When we last left the application it had the appearance of something that could scroll, but exceptions were being thrown from unimplemented members left and right. This posting will help out with that.

Let's look at the SetVerticalOffset method as the first case. This method is called when the user drags the thumb on the vertical scrollbar. You are given an offset position, and you do the work to update the scroll position and scroll trhe content. Updating the scroll position is straightforward, but if all you do is change the value of the offset, then the content will not scroll. Because we are implementing IScrollInfo, and we set CanContentScroll, then we are expected to do the work of moving the content around. One way to do this is to use a render transform - this gives us an easy way to offset the rendered position of the content. First we create a render transform and set it on our panel:

        private TranslateTransform _trans = new TranslateTransform();

 

        public AnnoyingPanel()

        {

            this.RenderTransform = _trans;

        }

This gives us a transform that we can use later on. Now we have enough pieces to implement SetVerticalOffset:

        public void SetVerticalOffset(double offset)

        {

            if (offset < 0 || _viewport.Height >= _extent.Height)

            {

                offset = 0;

            }

            else

            {

                if (offset + _viewport.Height >= _extent.Height)

                {

                    offset = _extent.Height - _viewport.Height;

                }

            }

 

            _offset.Y = offset;

 

            if (_owner != null)

                _owner.InvalidateScrollInfo();

            

            _trans.Y = -offset;

        }

Why do we have all of the checking at the start? Won't Avalon only give us valid offsets? Besides the fact that input validation is pretty much always a good idea, we are going to use this method ourselves to help implement other scrolling methods later, and this gives us a centralized place to check the offsets. What checking do we do? First we check if the given offset is less than zero, or if the viewport is larger than the extent. In both of these cases, we need to set the offset to zero. A negative offset makes no sense, and if the viewport is larger than the extent then there is nowhere to scroll and we can set the offset to zero as well.

The other case we need to check is to see if the offset goes too far. The maximum value of the offset that makes sense is the extent minus the viewport height. To see why, imagine the case where the scroll offset is at the maximum allowed value. The bottom of our content will sit at the bottom of the viewport. But the offset is measuring the top of the viewport - so we need to subtract the viewport height from the extent height to get the maximum position.

Compile the app now and you should be able to drag the scroll thumb and scroll your content. Isn't that cool? You can see that we must be really close to the end now. All you need to do is implement the scroll command methods to stop the rest of the exceptions from scroll bar interactions. First we have the LineUp and LineDown methods - we will implement these by changing the scroll position by 1. These methods are called when the scroll up/down buttons are clicked:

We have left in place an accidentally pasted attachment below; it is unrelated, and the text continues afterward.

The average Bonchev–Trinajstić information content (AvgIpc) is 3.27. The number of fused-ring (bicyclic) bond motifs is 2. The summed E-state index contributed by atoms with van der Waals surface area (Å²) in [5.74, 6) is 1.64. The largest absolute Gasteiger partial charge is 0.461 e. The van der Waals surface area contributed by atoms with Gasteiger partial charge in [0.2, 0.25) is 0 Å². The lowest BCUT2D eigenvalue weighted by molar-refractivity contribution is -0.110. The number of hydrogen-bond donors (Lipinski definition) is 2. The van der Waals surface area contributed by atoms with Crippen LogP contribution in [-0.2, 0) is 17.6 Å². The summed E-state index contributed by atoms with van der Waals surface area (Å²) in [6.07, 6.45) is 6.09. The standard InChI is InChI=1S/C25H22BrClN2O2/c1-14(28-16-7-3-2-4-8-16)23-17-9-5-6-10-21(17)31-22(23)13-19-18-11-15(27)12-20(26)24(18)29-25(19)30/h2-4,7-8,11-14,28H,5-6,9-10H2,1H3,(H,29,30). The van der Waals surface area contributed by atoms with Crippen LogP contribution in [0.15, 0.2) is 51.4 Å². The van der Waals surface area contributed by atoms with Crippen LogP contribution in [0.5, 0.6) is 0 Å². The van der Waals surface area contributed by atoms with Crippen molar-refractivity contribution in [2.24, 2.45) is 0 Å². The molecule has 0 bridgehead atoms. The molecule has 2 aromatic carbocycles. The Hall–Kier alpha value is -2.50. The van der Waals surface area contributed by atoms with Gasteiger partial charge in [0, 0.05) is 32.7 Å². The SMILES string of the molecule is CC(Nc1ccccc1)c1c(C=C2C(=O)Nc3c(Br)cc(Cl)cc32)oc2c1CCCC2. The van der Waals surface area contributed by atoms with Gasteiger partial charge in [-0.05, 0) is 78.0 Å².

public void LineUp()

        {

            SetVerticalOffset(this.VerticalOffset - 1);

        }

 

        public void LineDown()

        {

            SetVerticalOffset(this.VerticalOffset + 1);

        }

Now we see why we have the checking before - adding 1 or subtracting 1 will not always give us a valid scroll offset. If you compile now, then the up and down buttons will work as well. How about PageUp/PageDown? Because you are implementing IScrollInfo then you can choose what a page means. For our panel, we will make a full control equal to a page. Since we know that content in our panel is twice the viewport height, we can use this to implement the page methods:

        public void PageUp()

        {

            double childHeight = (_viewport.Height * 2) / this.InternalChildren.Count;

 

            SetVerticalOffset(this.VerticalOffset - childHeight);

        }

 

        public void PageDown()

        {

            double childHeight = (_viewport.Height * 2) / this.InternalChildren.Count;

 

            SetVerticalOffset(this.VerticalOffset + childHeight);

        }

Again, there is scope to refactor this code so that you can have less repetition. A member to calculate the child size would be useful. The last methods that we need for vertical scrolling are the mouse wheel methods. We can implement them by moving in steps of 10:

        public void MouseWheelUp()

        {

            SetVerticalOffset(this.VerticalOffset - 10);

        }

 

        public void MouseWheelDown()

        {

            SetVerticalOffset(this.VerticalOffset + 10);

        }

And now all interactions with the vertical scrollbar are working, including mouse wheel support. Does this conclude the tutorial? Not quite - we still have not implemented MakeVisible, and we have some subtle bugs with the current implementation that you will see depending on your scroll position when you resize the window. This will be explained in detail in the next installment.